Meet the David sisters: Siblings on opposite sides of the sovereignty debate
Corinne Ton That, CTVNews.ca
Published Friday, March 28, 2014 10:58PM EDT
Last Updated Friday, March 28, 2014 11:59PM EDT
Quebec sovereignty has been at the heart of discussions around the dinner table for many families in the province.
For one family, opposing political views on the future of Quebec are playing out on the campaign trail.
Helene David, the sister of the high-profile Quebec solidaire co-spokesperson Francoise David, announced her intention to run for the Quebec Liberal party in the Outremont riding on Mar. 2.
“They say, ‘Ah! You’re Francoise’s sister’,” Helene David told CTV Montreal. “’You look like her, you don’t look like her,’ they’re always comparing.”
Helene David holds a PhD in psychology and currently serves as vice-rector of international relations, the Francophonie and institutional partnerships at Universite de Montreal.
She said it was time to commit to politics because she’s concerned about future generations.
“What is going on in Quebec is very alarming, I think,” Helene David said at a news conference.
She said she couldn’t remain a neutral observer as the Parti Quebecois’ proposed Charter of Quebec Values created a “climate of division and confrontation.”
Meanwhile, her older sister Francoise, who is currently the Member of National Assembly in the riding of Gouin, gained a reputation as a strong debater during Quebec’s last provincial election.
She’s been active in public life for 25 years, first serving as a women’s rights leader, before joining Quebec solidaire, which has been eating away at the Parti Quebecois vote with a platform of social justice and a referendum on independence.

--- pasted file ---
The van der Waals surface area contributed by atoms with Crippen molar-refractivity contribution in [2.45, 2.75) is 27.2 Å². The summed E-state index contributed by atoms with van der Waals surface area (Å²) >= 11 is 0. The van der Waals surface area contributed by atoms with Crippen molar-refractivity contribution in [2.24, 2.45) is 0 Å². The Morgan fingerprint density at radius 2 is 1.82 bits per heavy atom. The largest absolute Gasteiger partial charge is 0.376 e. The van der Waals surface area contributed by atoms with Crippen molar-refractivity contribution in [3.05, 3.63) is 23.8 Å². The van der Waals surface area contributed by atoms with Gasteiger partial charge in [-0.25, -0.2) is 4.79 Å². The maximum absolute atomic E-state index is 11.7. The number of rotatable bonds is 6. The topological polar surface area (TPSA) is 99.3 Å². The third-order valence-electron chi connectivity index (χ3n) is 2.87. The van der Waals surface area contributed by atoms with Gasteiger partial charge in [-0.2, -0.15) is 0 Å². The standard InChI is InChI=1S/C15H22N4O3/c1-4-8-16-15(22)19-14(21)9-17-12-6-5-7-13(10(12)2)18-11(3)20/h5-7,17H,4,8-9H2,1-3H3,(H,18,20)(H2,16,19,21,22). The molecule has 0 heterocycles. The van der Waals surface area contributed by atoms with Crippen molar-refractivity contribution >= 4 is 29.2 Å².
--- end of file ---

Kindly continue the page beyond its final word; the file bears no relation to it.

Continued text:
“I don’t believe the Liberal party is the best choice for the Quebec population, but I respect people who run for Liberals as I do all parties,” Francoise said. “And I like my sister very much,” she added with a chuckle.
Politics runs in the blood of the David sisters. Their father, grandfather and great-grandfather all served as senators.
Their father Paul David was a Progressive Conservative senator, appointed in 1985 by former prime minister Brian Mulroney. Their grandfather, Louis-Athanase David, was a Liberal senator, appointed by William Lyon Mackenzie King in 1940. And their great-grandfather, Laurent-Olivier David was appointed to the Senate in 1903 on the advice of Wilfrid Laurier.
“We were raised with the value of social engagement, not only political, but social,” said Helene David.
And the two sisters have followed in the political footsteps of their forefathers, but by taking their own separate paths.
So will there be any tension at the dinner table if both are elected?
“We have a different way to see the future of Quebec, but we share the same values of engagement and social justice,” said Helene David.
With files from CTV Montreal’s Genevieve Beauchemin